At that time, Woodrow Wilson, the future President of the United States, was the McCormick Professor of Jurisprudence at Princeton. Today, just two generations forward, I, the grandson of those immigrant coal miners, am the McCormick Professor of Jurisprudence at Princeton. And what is truly remarkable is that my story is completely unremarkable. Something like it is the story of millions of Americans. Perhaps it goes without saying that this kind of upward mobility is not common in corporatist or socialist economic systems; but it is very common in market-based free enterprise economies.

Having said that, I should note that I am not a supporter of the laissez-faire doctrine embraced by strict libertarians. I believe that law and government do have important and, indeed, indispensable roles to play in regulating enterprises for the sake of protecting public health, safety, and morals, preventing exploitation and abuse, and promoting fair competitive circumstances of exchange. But these roles are compatible, I would insist, with the ideal of limited government and the principle of subsidiarity according to which government must respect individual initiative to the extent reasonably possible and avoid violating the autonomy and usurping the authority of families, religious communities, and other institutions of civil society that play the primary role in building character and transmitting virtues.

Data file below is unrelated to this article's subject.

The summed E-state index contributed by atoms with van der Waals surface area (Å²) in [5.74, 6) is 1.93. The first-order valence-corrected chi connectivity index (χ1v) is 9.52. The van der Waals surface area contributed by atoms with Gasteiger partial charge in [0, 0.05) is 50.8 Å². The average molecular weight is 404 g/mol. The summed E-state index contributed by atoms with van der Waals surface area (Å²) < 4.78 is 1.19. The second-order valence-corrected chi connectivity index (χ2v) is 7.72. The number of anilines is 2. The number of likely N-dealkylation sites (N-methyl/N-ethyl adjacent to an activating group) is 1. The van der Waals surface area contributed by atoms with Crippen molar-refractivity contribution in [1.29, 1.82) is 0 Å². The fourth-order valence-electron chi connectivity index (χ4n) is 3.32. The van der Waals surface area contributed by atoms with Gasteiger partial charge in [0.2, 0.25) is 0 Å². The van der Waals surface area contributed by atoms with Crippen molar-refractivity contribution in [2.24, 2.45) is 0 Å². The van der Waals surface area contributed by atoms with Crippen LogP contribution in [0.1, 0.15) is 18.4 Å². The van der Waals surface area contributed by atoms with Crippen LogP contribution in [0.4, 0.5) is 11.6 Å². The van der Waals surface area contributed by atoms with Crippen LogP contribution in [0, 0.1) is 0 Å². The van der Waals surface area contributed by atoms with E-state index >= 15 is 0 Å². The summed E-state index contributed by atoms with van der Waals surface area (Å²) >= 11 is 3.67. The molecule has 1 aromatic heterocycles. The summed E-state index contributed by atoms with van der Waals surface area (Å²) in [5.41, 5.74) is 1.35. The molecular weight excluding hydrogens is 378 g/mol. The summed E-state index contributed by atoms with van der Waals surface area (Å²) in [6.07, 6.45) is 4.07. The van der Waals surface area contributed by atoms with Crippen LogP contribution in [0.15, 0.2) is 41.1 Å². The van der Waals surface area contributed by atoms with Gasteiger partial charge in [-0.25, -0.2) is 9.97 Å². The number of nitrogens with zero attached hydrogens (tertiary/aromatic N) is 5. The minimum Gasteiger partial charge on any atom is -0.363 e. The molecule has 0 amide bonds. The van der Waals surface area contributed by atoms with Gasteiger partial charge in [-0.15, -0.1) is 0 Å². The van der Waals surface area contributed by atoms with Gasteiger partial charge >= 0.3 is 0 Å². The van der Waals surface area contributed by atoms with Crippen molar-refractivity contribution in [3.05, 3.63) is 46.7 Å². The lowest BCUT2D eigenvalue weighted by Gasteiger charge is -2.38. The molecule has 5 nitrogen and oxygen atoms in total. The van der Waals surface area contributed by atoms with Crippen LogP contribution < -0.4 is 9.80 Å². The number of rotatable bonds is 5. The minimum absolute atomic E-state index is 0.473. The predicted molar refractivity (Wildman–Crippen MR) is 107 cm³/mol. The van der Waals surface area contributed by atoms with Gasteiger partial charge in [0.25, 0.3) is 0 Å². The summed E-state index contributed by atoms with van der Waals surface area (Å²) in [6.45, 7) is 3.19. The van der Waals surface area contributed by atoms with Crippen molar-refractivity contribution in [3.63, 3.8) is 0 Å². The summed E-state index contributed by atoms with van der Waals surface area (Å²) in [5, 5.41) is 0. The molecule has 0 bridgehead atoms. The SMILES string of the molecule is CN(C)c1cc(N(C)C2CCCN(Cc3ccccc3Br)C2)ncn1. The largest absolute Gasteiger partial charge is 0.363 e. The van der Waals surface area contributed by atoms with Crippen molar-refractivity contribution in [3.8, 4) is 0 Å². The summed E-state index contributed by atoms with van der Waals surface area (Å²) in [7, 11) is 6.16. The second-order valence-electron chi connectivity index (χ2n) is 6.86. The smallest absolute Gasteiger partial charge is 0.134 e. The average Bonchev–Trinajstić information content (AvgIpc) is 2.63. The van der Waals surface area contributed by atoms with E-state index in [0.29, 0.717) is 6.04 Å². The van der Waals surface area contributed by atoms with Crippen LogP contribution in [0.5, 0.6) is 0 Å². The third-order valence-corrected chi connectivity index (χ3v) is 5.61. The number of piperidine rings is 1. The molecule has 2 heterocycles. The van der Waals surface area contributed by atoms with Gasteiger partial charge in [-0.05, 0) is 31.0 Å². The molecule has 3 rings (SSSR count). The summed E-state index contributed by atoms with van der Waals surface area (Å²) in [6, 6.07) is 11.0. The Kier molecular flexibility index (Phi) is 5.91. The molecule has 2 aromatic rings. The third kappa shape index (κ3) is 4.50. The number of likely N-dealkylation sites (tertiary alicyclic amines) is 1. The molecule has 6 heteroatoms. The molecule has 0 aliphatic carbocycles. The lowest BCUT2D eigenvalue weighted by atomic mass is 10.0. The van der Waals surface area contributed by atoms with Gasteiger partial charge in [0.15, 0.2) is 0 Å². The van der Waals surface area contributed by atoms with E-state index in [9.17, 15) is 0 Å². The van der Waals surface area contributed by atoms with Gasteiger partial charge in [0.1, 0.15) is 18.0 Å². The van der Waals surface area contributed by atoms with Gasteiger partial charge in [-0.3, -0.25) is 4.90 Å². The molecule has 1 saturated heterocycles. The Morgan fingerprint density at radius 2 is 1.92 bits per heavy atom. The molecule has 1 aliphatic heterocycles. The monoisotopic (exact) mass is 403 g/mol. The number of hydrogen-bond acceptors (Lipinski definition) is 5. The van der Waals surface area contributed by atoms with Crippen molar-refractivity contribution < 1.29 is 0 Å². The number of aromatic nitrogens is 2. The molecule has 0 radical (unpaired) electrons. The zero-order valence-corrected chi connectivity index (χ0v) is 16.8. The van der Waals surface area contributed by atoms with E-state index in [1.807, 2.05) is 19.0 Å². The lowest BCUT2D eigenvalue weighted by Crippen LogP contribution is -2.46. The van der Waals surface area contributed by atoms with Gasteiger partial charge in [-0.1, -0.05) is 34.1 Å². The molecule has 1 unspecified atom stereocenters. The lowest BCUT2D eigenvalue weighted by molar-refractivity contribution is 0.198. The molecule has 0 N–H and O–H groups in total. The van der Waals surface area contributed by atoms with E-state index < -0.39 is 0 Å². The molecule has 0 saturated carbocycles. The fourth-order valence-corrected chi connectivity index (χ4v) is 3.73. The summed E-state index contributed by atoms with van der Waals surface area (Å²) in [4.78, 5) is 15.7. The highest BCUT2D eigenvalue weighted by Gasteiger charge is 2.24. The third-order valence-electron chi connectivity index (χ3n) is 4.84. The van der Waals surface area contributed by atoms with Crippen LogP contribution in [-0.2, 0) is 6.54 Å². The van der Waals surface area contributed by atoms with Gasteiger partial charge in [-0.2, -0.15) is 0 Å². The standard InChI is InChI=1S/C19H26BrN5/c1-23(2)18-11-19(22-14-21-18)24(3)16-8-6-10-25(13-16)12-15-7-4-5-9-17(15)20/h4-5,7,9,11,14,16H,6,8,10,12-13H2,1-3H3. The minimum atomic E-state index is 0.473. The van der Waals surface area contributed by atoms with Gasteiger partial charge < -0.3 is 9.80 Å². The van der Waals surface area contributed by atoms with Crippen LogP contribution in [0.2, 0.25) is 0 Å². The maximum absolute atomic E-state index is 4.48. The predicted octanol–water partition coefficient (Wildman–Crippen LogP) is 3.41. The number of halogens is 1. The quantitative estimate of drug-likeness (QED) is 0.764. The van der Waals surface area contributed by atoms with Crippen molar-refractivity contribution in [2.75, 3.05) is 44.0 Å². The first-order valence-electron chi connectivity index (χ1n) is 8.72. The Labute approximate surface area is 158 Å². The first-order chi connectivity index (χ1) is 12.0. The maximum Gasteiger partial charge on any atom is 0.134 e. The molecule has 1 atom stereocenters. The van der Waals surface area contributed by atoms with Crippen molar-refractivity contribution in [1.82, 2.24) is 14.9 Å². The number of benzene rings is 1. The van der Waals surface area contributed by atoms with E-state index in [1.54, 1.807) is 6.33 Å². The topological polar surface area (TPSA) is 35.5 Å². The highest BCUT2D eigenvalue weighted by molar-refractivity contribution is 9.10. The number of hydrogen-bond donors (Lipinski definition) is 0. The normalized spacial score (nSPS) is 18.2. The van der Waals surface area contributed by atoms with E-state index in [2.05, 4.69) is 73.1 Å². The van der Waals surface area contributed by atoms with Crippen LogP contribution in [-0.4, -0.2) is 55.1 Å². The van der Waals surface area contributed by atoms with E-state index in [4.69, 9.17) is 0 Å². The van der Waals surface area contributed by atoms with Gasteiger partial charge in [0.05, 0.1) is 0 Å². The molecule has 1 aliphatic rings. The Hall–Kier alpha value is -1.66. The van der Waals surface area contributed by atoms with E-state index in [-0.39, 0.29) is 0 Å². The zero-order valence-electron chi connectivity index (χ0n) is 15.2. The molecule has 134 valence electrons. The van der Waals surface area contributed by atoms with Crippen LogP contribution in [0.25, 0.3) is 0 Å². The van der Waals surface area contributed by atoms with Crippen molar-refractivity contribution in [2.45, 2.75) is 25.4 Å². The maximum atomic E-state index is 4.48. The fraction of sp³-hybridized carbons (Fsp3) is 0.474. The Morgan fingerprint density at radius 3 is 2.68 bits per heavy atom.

But having said that, I would warn that limited government—considered as an ideal as vital to business as to the family—cannot be maintained where the marriage culture collapses and families fail to form or easily dissolve. Where these things happen, the health, education, and welfare functions of the family will have to be undertaken by someone, or some institution, and that will sooner or later be the government.